Well, it’s a little all over the map but it’s a good map you know. When I was a kid growing up in Texas in a small town we had loads of country and western. By the time I was five I could turn on the radio and say that’s Merle Haggard, that’s Johnny Cash and that’s Willie Nelson. But I also listened to the same kind of classic rock stuff which was around back then. Jackson Browne and Gordon Lightfoot, kind of seventies songwriters, but this was all before my life changed when I saw The Clash with Joe Ely. When that happened it felt to me that all the music I had been listening to before was like my older brother’s music, and that this was not my music. Looking back, that’s not really true but it’s the way you feel when you’re a kid. So, when it came to doing this I got quite excited about getting out of my usual songwriter thing and getting into some songs that I‘ve always loved but doing them in my own way.
That concert with The Clash and Joe Ely meant a lot to you and it seems that the punk/country amalgamation has stuck with you.
Joe Ely is a good friend of mine, a kind of mentor and he was just as big an influence as the Clash and I kind of tried to carry that torch. I mean, I went on to play with the likes of Social Distortion and X and the audiences had never seen a pedal steel guitar before, they’d never heard of George Jones. This was back in the early 90’s and they were looking at us as if we were from another planet but we were just from Texas. One of the biggest rushes of playing in London last year was that Joe Strummer’s widow, Lucinda came to the show. She’d actually seen me in Texas but in London she came along with Chrissie Hynde and we hung out ‘till like three in the morning talking about Joe. It’s like with Hunter, these people are very important to me and they formed who I’ve become. I mean I didn’t know anything about politics until I heard The Clash. I didn’t know what the hell they were talking about so I had to go find out and it raised my consciousness.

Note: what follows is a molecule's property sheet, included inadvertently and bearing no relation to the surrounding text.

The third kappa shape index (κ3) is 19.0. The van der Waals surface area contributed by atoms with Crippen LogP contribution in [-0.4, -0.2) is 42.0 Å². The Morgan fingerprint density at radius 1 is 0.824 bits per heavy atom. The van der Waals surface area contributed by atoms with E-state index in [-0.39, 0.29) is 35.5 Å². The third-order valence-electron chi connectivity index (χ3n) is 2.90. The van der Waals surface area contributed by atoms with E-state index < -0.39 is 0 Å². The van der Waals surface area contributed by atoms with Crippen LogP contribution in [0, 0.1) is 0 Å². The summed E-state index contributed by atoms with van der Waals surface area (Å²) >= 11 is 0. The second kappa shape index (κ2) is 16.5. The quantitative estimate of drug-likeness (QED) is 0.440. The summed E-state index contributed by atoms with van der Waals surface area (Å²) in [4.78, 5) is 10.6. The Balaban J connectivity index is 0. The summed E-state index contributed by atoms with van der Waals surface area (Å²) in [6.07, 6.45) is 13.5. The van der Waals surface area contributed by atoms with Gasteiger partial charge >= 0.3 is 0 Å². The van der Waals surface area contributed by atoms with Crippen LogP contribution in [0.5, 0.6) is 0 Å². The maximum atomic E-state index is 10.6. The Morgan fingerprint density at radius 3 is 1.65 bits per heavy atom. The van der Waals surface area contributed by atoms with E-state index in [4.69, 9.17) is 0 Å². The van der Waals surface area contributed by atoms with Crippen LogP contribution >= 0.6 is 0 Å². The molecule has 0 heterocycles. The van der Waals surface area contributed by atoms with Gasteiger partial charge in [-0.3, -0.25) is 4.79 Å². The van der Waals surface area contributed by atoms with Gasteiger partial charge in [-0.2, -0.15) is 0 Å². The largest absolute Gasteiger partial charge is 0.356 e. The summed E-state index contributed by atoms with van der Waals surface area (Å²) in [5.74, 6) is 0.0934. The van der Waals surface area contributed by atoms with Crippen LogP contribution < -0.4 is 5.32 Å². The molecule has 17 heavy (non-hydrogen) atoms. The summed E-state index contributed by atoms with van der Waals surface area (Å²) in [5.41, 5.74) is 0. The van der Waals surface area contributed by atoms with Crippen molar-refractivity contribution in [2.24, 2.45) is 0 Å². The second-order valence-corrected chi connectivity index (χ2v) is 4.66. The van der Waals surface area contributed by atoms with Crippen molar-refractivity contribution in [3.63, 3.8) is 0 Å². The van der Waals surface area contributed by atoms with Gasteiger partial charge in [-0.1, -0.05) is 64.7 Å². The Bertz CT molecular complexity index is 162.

A lot of bands who started off in punk gravitated to a rootsier sound later on, bands like X transforming into The Knitters for example.
Like The Supersuckers. I made a record with them called ‘I Must Have Been High’ and that record really freaked everybody out because all these punk rock kids in California couldn’t believe that they’d made a country like record.
So, how did you go about picking the songs on Mix Tape?
I just felt it would have been very boring if I had put out a bunch of Waylon and Johnny covers, a kind of cliché really, so the songs I picked were songs that I thought maybe they would have liked. When I was hanging out with Waylon for example he was a big Gordon Lightfoot fan. But they’re songs I’ve always liked. Like ‘State Trooper’. I met Bruce Springsteen when I was on tour with Social Distortion and he was telling me what a big punk rock fan he was so I’m really trying to break down barriers here. Genres are something we create in our mind to make us feel better about our identity, they really don’t have jack shit to do with real art and music.
It’s easy to see then why you cover Springsteen, Jackson Browne and The Clash but you also include The Cars and AC/DC.